Direct osteolysis induced by metastatic murine melanoma cells: Role of matrix metalloproteinases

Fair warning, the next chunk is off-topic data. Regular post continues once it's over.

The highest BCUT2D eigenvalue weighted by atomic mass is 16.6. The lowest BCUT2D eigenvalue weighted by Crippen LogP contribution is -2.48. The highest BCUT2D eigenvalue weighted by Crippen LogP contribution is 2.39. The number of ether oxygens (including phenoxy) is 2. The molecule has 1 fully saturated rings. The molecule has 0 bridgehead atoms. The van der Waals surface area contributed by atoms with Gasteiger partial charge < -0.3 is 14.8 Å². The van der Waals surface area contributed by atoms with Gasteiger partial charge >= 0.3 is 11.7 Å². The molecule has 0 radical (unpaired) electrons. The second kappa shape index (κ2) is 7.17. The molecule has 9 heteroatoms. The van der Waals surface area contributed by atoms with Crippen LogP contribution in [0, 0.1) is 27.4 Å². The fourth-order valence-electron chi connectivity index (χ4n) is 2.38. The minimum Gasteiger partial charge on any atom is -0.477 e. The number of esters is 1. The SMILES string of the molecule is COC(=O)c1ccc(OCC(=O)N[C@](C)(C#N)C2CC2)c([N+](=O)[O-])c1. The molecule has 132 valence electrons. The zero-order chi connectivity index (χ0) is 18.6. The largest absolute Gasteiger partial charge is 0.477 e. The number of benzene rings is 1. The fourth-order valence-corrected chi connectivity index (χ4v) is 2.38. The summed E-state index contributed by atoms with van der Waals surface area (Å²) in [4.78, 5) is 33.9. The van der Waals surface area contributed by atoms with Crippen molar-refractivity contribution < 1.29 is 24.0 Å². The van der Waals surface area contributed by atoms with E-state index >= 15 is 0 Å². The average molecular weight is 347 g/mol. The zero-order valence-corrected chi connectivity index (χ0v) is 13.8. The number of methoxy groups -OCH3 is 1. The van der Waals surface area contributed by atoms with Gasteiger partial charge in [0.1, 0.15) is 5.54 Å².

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We examined the osteolytic ability of metastatic cells and the role of tumour matrix metalloproteinases (MMPs) in bone degradation. The histomorphometry of experimental bone metastases of B16/F1 melanoma cells showed that osteolysis was associated with a 90% decrease in osteoclast number and predominance of cancer cells overlaying resorption pits. In vitro, B16/F1 cells and their conditioned medium (CM) degraded 3H-proline-labelled extracellular matrices from osteoblast-like cells and 45Ca-labelled calvariae. Using bone slices, we observed morphological evidence of degradation by B16/F1 cells. A role for tumour MMPs in bone degradation was supported by inhibition of degradation by 1,10-phenanthroline, collagen I degradation by tumour cells and the presence of TPA-inducible M(r) 90,000, 84,000 and 64,000 gelatinolytic, and 54,000 caseinolytic bands in B16/F1-CM. These studies indicate that metastatic cancer cells degrade bone matrix directly and that this is partially mediated by MMPs.
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